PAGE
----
I was listening to one of my favorite podcasts this week and I heard a guest recommend that no blogger or podcaster ever read the comments on their site. I’ve never had a troll attack my work on the actual website, but last week my wife posted my essay on driving on her Facebook page and it received a comment that it was flawed and incomplete but didn’t go into specifics. It seemed strange since I had included the charts, graphs, and links to the information which supported my stance, but I couldn’t help but wonder if I had missed something. I will admit that I hadn’t done a scientific study on the topic starting from scratch with raw data, I left that up to researchers at The University of Virginia. I was taking the overall national data focusing on firearm deaths and vehicular deaths, but also included data on the leading causes of death in general, and hypothesized that the most dangerous thing I do most days is drive for 7 miles on a rural road.
The idea that I might have missed something in my analysis motivated me to go deeper in my research. I was having a hard time finding the numbers for the total number of people shot in the United States each year, as well as the total number of people seriously injured in car accidents. When I found the data, some interesting things started to jump out at me. While fewer than 90,000 people get shot in America each year, and fewer than 13,000 die being shot by others, over 2,000,000 people are injured in vehicular accidents each year with over 30,000 deaths occurring. That’s over 22 times more people hurt and more than twice as many deaths. Add to that the fact that most homicides, whether gun related or not, are identity and not place related (at least according to the FBI) while traffic fatalities are very place related with rural roads being the most dangerous and I would say my hypothesis is on solid ground.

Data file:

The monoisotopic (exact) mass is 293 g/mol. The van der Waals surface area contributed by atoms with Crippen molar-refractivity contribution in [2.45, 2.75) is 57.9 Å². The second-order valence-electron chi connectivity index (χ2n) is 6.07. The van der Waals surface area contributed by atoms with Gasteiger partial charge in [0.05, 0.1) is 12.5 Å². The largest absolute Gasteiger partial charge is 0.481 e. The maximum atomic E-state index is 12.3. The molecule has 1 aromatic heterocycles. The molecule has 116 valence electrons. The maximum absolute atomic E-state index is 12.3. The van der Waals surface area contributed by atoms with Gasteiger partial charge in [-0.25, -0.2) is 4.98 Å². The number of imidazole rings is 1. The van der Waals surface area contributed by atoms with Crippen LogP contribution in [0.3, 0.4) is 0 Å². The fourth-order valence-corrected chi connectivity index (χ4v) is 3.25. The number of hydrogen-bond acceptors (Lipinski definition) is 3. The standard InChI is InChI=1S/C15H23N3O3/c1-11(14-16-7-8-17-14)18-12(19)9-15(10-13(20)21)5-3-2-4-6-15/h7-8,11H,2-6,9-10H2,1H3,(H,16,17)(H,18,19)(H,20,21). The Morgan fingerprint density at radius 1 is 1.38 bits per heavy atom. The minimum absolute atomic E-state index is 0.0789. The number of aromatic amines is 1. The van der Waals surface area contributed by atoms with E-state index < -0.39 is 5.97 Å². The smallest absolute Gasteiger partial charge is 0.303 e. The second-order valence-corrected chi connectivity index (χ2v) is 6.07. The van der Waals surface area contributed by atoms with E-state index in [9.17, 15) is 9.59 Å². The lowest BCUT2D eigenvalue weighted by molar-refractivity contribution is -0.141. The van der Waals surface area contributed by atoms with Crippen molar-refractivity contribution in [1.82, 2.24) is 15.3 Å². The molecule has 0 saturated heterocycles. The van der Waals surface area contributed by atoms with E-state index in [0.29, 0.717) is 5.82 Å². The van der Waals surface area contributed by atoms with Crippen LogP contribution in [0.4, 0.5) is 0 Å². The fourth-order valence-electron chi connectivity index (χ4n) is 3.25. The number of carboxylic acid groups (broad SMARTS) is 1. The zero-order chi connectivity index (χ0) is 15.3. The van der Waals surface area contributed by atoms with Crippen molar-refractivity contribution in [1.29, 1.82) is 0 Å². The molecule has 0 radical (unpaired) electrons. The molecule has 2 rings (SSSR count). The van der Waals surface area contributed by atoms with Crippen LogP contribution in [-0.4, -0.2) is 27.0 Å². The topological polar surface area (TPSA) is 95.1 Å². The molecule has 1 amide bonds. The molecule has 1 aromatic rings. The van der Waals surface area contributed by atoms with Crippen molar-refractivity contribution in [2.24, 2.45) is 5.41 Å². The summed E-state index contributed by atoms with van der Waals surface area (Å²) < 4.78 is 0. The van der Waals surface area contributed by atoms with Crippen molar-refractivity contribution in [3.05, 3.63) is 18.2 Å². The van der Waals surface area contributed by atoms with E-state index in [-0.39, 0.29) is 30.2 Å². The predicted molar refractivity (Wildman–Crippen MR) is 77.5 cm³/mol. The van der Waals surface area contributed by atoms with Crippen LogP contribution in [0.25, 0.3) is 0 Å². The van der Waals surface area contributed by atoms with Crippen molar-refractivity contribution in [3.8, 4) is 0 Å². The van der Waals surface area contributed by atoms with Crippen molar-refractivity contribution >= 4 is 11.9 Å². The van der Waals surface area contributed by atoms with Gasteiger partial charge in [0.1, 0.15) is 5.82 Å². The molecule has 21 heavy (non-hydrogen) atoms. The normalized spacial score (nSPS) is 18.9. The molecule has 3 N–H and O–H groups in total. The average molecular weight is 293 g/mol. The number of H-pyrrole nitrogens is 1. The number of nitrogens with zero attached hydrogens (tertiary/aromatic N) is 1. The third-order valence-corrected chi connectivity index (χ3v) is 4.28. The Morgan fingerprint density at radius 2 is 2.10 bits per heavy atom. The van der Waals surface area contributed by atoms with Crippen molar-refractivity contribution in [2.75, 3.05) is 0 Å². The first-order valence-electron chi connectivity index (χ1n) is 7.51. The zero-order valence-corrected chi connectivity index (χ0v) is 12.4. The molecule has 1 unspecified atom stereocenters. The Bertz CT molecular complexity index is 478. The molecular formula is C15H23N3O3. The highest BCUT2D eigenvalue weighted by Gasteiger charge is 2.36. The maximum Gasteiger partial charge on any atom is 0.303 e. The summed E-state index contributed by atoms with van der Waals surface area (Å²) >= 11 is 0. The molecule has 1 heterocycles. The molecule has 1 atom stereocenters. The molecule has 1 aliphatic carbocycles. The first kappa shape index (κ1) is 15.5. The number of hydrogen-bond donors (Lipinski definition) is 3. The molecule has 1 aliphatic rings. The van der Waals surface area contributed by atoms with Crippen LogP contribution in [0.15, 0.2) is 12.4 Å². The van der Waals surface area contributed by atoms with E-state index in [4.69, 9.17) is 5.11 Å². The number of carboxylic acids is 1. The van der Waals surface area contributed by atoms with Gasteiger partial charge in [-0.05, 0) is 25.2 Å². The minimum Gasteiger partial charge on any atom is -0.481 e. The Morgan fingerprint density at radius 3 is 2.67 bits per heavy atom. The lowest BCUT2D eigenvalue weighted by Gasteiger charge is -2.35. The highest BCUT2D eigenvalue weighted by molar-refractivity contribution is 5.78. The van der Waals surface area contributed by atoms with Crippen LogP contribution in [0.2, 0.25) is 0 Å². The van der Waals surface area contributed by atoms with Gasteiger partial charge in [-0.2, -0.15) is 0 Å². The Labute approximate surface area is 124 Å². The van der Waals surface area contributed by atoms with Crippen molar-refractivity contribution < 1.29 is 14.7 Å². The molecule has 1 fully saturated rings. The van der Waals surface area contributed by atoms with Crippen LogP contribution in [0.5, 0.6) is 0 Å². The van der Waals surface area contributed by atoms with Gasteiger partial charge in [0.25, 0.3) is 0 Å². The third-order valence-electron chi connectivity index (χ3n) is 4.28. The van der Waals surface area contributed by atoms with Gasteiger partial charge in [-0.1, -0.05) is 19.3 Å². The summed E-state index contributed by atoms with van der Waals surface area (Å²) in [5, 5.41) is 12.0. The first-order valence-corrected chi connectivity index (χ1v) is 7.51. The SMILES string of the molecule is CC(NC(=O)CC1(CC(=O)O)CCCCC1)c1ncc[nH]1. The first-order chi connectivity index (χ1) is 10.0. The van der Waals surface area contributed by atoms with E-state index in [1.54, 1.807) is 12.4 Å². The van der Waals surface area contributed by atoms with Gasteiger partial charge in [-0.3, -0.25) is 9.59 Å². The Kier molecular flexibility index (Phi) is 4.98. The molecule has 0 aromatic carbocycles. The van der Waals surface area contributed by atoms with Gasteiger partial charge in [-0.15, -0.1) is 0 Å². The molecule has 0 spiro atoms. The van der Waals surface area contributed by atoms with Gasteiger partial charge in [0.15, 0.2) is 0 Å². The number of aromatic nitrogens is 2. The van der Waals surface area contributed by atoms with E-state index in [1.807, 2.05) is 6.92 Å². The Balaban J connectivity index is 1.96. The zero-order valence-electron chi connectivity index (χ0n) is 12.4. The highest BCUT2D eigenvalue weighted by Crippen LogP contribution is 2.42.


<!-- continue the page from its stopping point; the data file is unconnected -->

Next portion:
Extrapolating those numbers out to conclude that cities are safer than suburbs and rural areas might seem a stretch, but so many other data points suggest it also; suicide seems to correlate precisely to urban density, living in a walkable environment improves health, and city dwellers tend to live closer to hospitals. Jeff Speck makes the same case at the end of this talk (minute 36) in Cleveland.